[linux-elitists] [wild@eff.org: EFF: Defends MusicCity Peer-to-Peer Technology]

Seth David Schoen schoen@loyalty.org
Tue Nov 6 10:24:10 PST 2001


I still wish this case were captioned "MPAA and RIAA v. Consumer
Empowerment".

----- Forwarded message from Will Doherty <wild@eff.org> -----

Date: Mon, 05 Nov 2001 16:14:35 -0800
From: Will Doherty <wild@eff.org>
Subject: EFF: Defends MusicCity Peer-to-Peer Technology

Electronic Frontier Foundation Media Release

Embargoed For Release: November 6, 2001


Contacts:

Fred von Lohmann, Senior Intellectual Property Attorney,
  EFF, fred@eff.org, +1 415 215-6087 (cell)

Robin Gross, Intellectual Property Attorney, EFF,
  robin@eff.org, +1 415-637-5310 (cell)

Andrew Bridges, Partner, Wilson, Sonsini, Goodrich &
  Rosati, abridges@wsgr.com, +1 650 320-4861

Steve Griffin, Chairman & CEO, Music City,
  sgriffin@streamcast.ws, +1 615 261-0235

Cindy Cohn, Legal Director, EFF, cindy@eff.org,
  +1 415 436-9333 x108


EFF Defends MusicCity Peer-to-Peer Technology

Tests Hollywood's Control of Delivery Technology

Washington, DC - The Electronic Frontier Foundation (EFF)
announced today that it has joined MusicCity's legal
defense team in a crucial case testing the limits of
Hollywood's power to control new technologies.

"This case is about the freedom of technologists to
innovate and the public's right to communicate," said EFF
Senior Intellectual Property Attorney Fred von Lohmann,
slated to announce the EFF's entry into the case at a
12:30 PM Eastern press conference at the O'Reilly
Peer-to-Peer and Web Services Conference, in the Chevy
Chase Room of the Westin Grand Hotel.

29 of the world's largest entertainment companies have
sued MusicCity, the Nashville-based developer of the
leading peer-to-peer file-sharing product Morpheus, in
federal court in Los Angeles. Morpheus is a file-sharing
tool that allows users to connect with each other and share
information of all kinds. The entertainment companies claim
that MusicCity should be held responsible for the alleged
copyright infringements committed by Morpheus users.

"Just as the entertainment industry tried to ban the VCR,
now it aims to outlaw the technology that is the next
killer app of the Internet," said EFF Intellectual Property
Attorney Robin Gross.

In the early 1980s, the motion picture industry tried to
outlaw VCRs by claiming that Sony should be held liable for
the infringing activities of Betamax users. The U.S.
Supreme Court rejected this effort to stifle innovation,
holding that so long as the technology is "capable of
substantial noninfringing uses," vendors can build and sell
it without fear of copyright litigation from entertainment
companies. The lawsuit against MusicCity will likely be
the pivotal test for the Betamax rule in the Internet
context.

"The question is whether Hollywood media powerhouses will
be able to use copyright as a pretext for seizing control
over technology development," said Andrew Bridges, attorney
with the Silicon Valley law firm of Wilson, Sonsini,
Goodrich & Rosati and lead defense counsel for MusicCity.
"The landmark Betamax case taught the world that copyright
ownership does not confer veto power over the development
of technologies with varied uses, so long as those
technologies are capable of substantial non-infringing
uses. In the end, Hollywood learned how to profit from the
new videotape recorder technology."

Peer-to-peer file-sharing technology platforms like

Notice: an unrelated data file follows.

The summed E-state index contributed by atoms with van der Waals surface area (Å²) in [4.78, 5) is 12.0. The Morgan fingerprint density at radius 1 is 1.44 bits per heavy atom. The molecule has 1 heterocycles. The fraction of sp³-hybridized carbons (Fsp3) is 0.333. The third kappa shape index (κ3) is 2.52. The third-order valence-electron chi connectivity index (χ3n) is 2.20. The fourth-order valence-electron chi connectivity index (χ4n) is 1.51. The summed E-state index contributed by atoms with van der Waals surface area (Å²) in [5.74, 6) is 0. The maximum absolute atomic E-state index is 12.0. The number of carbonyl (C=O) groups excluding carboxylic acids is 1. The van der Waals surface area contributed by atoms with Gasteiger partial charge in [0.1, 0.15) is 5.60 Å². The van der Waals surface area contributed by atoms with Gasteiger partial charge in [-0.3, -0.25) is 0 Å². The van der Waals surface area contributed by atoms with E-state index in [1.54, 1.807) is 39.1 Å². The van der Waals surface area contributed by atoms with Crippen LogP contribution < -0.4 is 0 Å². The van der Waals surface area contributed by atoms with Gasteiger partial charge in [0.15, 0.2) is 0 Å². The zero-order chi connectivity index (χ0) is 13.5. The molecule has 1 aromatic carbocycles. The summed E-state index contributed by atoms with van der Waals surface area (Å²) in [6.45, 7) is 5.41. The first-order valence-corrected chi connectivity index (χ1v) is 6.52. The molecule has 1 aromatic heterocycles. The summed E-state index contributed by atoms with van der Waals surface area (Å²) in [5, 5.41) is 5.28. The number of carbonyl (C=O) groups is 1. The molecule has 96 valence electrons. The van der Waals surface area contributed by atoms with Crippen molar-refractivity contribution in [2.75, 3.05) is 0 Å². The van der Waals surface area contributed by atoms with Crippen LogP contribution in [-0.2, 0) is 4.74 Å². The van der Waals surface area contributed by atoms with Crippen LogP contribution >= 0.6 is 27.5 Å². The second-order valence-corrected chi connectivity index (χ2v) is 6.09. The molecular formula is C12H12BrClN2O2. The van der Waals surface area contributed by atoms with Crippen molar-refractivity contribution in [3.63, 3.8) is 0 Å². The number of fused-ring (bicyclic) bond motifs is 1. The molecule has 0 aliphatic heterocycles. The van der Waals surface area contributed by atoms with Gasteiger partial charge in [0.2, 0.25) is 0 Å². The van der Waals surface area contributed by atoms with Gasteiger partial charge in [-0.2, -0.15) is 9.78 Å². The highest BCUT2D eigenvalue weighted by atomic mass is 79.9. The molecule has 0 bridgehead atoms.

Morpheus are not only capable of noninfringing uses, but
are being used for noninfringing purposes today.

The case, captioned Metro-Goldwyn Mayer v. Grokster,
No. 01-CV-8541 SVW, is before Judge Stephen V. Wilson, U.S.
District Court Judge for the Central District of California
in Los Angeles. Case documents also name as defendants
Consumer Empowerment and Grokster, two companies that
distribute peer-to-peer file-sharing software built on the
same technology as Morpheus. No court dates have been set
in the case.

Documents related to Metro-Goldwyn Mayer v. Grokster:
http://eff.org/sc/20011002_mgm_v_grokster_complaint.pdf

U.S. Supreme Court ruling in the Betamax case,
Sony Corp. of America v. Universal City Studios, Inc.:
http://www.law.cornell.edu/copyright/cases/464_US_417.htm

EFF Campaign for Audiovisual Free Expression:
http://www.eff.org/cafe/


About EFF:

The Electronic Frontier Foundation is the leading civil
liberties organization working to protect rights in the
digital world. Founded in 1990, EFF actively encourages and
challenges industry and government to support free
expression, privacy, and openness in the information
society. EFF is a member-supported organization and
maintains one of the most linked-to websites in the world:
http://www.eff.org/


About MusicCity:

MusicCity.com is the first file searching service to
license the preview edition of Morpheus, a paradigm
changing peer-to-peer enabling application. In development
for over a year, the Morpheus application (client) allows
users to search and find almost any type of digital file
(audio, video, photos, reference data, reports, documents,
etc.) through a secure peer-to-peer network powered by
consumers and creators, not by corporate servers and
corporate interests. MusicCity Networks has offices in
Nashville, Tennessee, USA, and a website at
http://www.musiccity.com

                      - end -




----- End forwarded message -----

-- 
Seth David Schoen <schoen@loyalty.org> | Its really terrible when FBI arrested
Temp.  http://www.loyalty.org/~schoen/ | hacker, who visited USA with peacefull
down:  http://www.loyalty.org/   (CAF) | mission -- to share his knowledge with
     http://www.freesklyarov.org/      | american nation.  (Ilya V. Vasilyev)



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